Die Muhle Brennt—Richard

(after a painting by Georg Bazelitz)

When the red chair suspended in air 
grazes the top of your head
and the white pitcher that rests on the chair

neither falls nor spills, you will move
to the window, or the empty space 
in the wall left by the guns on the hill

just outside the city, and be amazed 
at the mill ablaze in the distance, 
the loud report of dry beams knuckled

under heat, the carousel of shadows spun 
around the orange center of the flames,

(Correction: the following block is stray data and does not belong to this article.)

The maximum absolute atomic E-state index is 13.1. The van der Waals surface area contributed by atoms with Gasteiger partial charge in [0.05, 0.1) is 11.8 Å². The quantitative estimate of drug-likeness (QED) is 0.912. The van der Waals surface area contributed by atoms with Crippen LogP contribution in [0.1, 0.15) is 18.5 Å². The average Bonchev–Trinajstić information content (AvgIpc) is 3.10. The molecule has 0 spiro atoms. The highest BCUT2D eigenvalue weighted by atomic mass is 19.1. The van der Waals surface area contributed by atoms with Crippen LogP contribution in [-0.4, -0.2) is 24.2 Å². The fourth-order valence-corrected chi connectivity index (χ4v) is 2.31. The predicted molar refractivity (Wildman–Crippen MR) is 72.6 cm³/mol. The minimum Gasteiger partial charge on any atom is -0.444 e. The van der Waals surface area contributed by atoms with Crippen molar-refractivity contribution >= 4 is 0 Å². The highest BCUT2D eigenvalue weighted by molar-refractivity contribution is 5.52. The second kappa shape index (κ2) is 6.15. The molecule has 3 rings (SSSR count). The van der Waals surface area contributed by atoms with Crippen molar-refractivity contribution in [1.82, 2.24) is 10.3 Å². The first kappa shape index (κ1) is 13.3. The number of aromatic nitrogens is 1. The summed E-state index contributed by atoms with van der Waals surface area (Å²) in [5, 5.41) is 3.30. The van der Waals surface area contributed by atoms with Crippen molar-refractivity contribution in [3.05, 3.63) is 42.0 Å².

because you know this cannot happen here

or because you know the mill's been on fire 
for so long that the city's been consumed 
entirely and the heat from the mill

has blistered the red paint on the chair 
and dried the water from the pitcher, 
and, if you wait one more instant,

afraid that it is too late, it will be too late, 
and the chair and pitcher will drift 
through your hair as ash.

Copyright © 2002 by Richard Matthews. Reprinted with the permission of Grove Press. All rights reserved.